Atiaf Zaid Alwazir outlines ten reasons why the conflict in Yemen is not sectarian.
Last week in Yemen, my young cousin in the second grade ran inside after an explosion shook the windows. “I don’t mind when the house shakes, I just don’t want to die in it,” he said out of breath. “You won’t,” I reassured him. He then went back to play. I followed him outside to find a group of children playing a political game: “President Hadi vs Abdulmalik al-Houthi.” Their mission was to free the cats held hostage.
This is not surprising given the fact that affiliation to a madhab (religious school of thought) rarely comes up in conversations in Yemen. This is slowly changing, and many fear that this historic diversity and tolerance might become something of the past.
To say there are no sectarian tendencies or cleavages in Yemen is incorrect (as Shelagh Weir explained from the 1980s). But the oversimplification of explaining the current power struggle entirely on historic theological differences between Sunnis and Shiites is incorrect as well.
This is incorrect for a variety of reasons that I will summarize here.
First, while no statistics have been collected on the composition of Ansarullah, commonly known as Houthis, it is believed that many of their members are Zaydi but also come from various religious schools of thought in Shiite and Sunni Islam, including Ismaili, Shafi’i and Ja’afari. Many Sunni tribesmen and soldiers have also joined the Houthis and fight along their side. In fact, prominent Sunni leaders like Saad Bin Aqeel, a mufti of Ta’iz, are amongst Houthis’ leaders and, in fact, presented a Friday sermon at one of the sit-ins prior to their advance into the capital.
Second, Zaydis share similar doctrines and jurisprudential opinions with Sunni scholars. As Helen Lackner, author of Why Yemen Matters? stated: “This has little, if anything, to do with theological differences or a Sunni/Shi’a split, but is based on issues of social cohesion, including tribal allegiance, power, control and (the absence of) development and social security funding for an increasingly impoverished and suffering population.”
Third, socially speaking, Yemenis have lived and continue to live together without segregation. Muslims in Yemen, from the various schools of thought, whether Sunni or Shiite, pray side-by-side, people intermarry without any special procedures or “conversions” and communal violence based on confessional membership has been rare.
Fourth, according to Houthis, their actions do not aim “exclusively or even primarily at establishing a Zaydi political order,” as Stacey Phillbrick Yadav, associate professor and author of Islamists and the State: Legitimacy and Institutions in Yemen and Lebanon, states. She adds: “Similarly, the fact that Islah’s membership is predominantly Sunni doesn’t mean it is working to reestablish the caliphate.”
Fifth, not all Zaydis are Houthis. Well-known Zaydi scholars and religious centers have been divided on their stance toward the Houthis.
Sixth, missing from the analysis is the link between rural deprivation and wider political contestations and conflicts. The longer the transitional government ignored people’s grievances, the more the ranks of the discontented swelled. The last straw was when the government lifted the fuel subsidies overnight without warning in July 29, 2014, increasing the price of fuel and diesel by 60% and 90%. Mass protests erupted, and Houthis capitalized on these grievances and, by so doing, gained a significant number of new membership from various backgrounds (not only Zaydis), which helped them expand.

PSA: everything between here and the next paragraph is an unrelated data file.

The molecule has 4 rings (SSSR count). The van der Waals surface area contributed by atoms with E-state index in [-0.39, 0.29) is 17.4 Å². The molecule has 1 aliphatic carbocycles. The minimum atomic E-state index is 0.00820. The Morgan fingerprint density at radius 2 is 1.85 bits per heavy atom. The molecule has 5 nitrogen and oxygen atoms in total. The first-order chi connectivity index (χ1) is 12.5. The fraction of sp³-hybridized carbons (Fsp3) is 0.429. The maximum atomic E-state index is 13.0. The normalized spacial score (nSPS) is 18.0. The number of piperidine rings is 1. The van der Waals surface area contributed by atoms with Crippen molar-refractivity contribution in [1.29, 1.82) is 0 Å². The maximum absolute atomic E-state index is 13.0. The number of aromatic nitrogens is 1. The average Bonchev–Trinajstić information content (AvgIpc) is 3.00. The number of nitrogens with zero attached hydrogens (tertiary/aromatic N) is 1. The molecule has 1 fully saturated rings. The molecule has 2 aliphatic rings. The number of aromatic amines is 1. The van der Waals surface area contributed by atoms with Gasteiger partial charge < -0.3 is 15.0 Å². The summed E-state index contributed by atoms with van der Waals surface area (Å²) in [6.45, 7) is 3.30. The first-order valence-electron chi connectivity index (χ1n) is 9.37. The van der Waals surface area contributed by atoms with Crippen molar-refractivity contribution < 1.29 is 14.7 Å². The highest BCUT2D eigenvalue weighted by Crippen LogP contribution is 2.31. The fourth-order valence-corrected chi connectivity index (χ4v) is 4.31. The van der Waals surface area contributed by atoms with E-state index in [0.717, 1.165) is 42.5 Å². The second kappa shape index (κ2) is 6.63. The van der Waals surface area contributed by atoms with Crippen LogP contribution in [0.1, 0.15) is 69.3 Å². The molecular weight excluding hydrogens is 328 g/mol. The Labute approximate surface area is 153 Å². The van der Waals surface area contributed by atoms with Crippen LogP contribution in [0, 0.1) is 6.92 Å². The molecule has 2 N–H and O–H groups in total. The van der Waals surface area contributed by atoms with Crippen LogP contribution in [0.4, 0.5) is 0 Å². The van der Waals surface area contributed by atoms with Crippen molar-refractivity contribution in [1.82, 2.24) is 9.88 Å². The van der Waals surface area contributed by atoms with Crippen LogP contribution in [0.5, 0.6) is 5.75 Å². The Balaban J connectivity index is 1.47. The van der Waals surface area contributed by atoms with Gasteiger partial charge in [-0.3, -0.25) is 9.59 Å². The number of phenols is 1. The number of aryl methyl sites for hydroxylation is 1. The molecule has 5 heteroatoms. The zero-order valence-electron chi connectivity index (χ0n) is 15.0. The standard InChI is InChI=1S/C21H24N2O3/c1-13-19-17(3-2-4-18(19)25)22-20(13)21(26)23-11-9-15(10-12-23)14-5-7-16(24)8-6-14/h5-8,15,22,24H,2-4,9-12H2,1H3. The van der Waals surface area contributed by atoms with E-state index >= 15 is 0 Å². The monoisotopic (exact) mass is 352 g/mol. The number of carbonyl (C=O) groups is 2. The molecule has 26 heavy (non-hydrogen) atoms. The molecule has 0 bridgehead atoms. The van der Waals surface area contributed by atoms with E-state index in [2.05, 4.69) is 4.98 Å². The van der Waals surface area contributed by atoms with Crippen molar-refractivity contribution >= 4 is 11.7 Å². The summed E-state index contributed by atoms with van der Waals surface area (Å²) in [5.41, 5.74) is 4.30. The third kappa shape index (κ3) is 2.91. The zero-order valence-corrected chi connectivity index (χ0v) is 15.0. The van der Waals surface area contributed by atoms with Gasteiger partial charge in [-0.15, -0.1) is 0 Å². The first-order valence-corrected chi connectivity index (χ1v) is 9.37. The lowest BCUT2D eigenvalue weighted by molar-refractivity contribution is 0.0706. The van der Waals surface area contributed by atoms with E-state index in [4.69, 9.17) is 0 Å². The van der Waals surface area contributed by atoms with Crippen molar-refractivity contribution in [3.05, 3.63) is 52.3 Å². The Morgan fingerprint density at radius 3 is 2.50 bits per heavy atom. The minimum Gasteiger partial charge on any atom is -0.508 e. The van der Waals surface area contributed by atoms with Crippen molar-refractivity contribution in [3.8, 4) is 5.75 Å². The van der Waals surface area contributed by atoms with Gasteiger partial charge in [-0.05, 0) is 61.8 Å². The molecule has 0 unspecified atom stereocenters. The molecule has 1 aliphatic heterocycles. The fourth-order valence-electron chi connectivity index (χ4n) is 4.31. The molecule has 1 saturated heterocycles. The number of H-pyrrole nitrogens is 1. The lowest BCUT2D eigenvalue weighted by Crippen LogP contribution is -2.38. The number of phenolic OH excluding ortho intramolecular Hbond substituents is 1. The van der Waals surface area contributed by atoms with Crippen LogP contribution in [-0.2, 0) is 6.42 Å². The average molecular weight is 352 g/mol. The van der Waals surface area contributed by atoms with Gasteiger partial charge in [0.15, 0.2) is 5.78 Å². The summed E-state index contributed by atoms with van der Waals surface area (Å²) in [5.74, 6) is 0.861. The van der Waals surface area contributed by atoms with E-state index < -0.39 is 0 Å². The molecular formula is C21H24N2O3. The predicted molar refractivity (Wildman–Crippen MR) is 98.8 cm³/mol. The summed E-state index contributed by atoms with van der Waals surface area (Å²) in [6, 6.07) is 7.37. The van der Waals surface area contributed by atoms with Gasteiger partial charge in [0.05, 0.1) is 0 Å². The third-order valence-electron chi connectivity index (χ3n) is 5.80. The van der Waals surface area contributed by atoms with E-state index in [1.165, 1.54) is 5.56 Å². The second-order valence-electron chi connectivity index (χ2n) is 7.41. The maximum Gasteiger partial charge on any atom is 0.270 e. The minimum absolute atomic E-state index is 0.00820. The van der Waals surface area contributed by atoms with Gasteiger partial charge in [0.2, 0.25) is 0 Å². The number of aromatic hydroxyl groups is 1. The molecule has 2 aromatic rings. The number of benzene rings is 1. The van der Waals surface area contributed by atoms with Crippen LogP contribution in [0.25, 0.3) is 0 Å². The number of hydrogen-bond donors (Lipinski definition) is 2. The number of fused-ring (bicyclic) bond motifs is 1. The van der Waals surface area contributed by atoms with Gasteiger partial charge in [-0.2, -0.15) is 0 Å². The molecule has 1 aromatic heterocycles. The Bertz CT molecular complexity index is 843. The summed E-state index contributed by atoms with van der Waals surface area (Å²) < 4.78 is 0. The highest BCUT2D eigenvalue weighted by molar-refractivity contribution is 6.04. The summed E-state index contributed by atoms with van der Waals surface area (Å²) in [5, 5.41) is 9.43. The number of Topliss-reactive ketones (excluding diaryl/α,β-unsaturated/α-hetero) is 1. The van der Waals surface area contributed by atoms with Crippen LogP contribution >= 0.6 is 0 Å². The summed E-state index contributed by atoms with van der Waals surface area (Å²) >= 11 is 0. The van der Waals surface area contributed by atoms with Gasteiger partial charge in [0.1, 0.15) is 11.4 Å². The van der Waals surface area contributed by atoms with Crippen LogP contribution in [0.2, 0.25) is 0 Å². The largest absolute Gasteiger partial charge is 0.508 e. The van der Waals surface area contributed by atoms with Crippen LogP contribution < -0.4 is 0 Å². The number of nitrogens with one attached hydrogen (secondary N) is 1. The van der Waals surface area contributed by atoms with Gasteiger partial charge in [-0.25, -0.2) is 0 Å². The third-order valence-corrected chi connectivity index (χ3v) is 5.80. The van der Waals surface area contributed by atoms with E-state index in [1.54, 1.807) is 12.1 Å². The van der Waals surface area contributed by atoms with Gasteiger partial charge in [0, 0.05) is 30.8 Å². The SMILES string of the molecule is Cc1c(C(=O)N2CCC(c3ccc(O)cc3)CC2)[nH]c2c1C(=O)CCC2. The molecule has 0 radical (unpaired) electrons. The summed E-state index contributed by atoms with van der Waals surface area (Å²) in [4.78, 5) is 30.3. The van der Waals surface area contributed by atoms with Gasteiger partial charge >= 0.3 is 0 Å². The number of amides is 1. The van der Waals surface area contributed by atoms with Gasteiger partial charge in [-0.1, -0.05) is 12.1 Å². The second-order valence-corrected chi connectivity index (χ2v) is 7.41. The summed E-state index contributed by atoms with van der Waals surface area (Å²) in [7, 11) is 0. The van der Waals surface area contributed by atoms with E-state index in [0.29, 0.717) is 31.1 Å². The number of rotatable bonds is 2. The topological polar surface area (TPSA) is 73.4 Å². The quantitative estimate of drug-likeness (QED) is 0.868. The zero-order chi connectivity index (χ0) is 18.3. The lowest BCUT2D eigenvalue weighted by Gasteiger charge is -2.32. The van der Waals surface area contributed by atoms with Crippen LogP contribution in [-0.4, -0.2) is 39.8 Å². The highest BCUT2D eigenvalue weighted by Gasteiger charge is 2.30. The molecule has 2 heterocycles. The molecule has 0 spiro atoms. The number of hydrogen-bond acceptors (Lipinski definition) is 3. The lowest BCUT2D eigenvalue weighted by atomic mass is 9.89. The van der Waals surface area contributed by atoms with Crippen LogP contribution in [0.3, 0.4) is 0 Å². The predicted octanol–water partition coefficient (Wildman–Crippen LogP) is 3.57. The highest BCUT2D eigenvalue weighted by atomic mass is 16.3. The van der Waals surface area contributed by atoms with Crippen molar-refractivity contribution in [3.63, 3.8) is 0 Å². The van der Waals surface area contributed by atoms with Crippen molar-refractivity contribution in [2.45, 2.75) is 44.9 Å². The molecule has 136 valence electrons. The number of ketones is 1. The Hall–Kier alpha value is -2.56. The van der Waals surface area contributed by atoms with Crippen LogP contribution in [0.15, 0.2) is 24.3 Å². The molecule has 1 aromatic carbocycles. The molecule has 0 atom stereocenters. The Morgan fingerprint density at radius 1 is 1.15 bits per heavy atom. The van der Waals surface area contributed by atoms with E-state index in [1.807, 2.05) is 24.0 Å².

Seventh, while sectarian cleavages are being exploited by various groups, such as when al-Qaeda uses the rise of Houthis to recruit more people to defend “the Sunnis,” it is important to remember that those fighting al-Qaeda are not all Shiite, nor are they all Houthis.
Eighth, if this was a sectarian issue, former Yemeni President Ali Abdullah Saleh (who is technically Zaydi) would not have engaged in six wars with the Houthis from 2004-10. It appears that today’s former enemies have formed a temporary alliance. This indicates that these conflicts are political in nature.
Ninth, there is no sectarian dimension to the victims of violations by the Houthis, such as the detention of activists and journalists in recent protests.
Finally, while geopolitical tensions between the various political camps of course impacts what is happening on the ground, it is incorrect to explain the political dynamics in Yemen as simply foreign interference. In addition, narrowly framing the ongoing issue as sectarian absolves the transitional government from their duties, as it helps them blame everything on foreign actors rather than making them accountable for the localized grievances found throughout the majority of Yemen. It also absolves Houthis from the violations they have committed, blaming their actions on theological differences instead of political aspirations.
As these ten points demonstrate, the issue cannot be reduced to a theological war. Analysis must include these nuances, in order to better understand the ongoing political dynamics. Without a proper understanding, policies will continue to be flawed and no solutions will be formulated, which would perpetuate the cycle of violence.
*[This article was originally published on Atiaf Zaid Alwazir’s blog, Woman From Yemen.]
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The views expressed in this article are the author’s own and do not necessarily reflect Fair Observer’s editorial policy.
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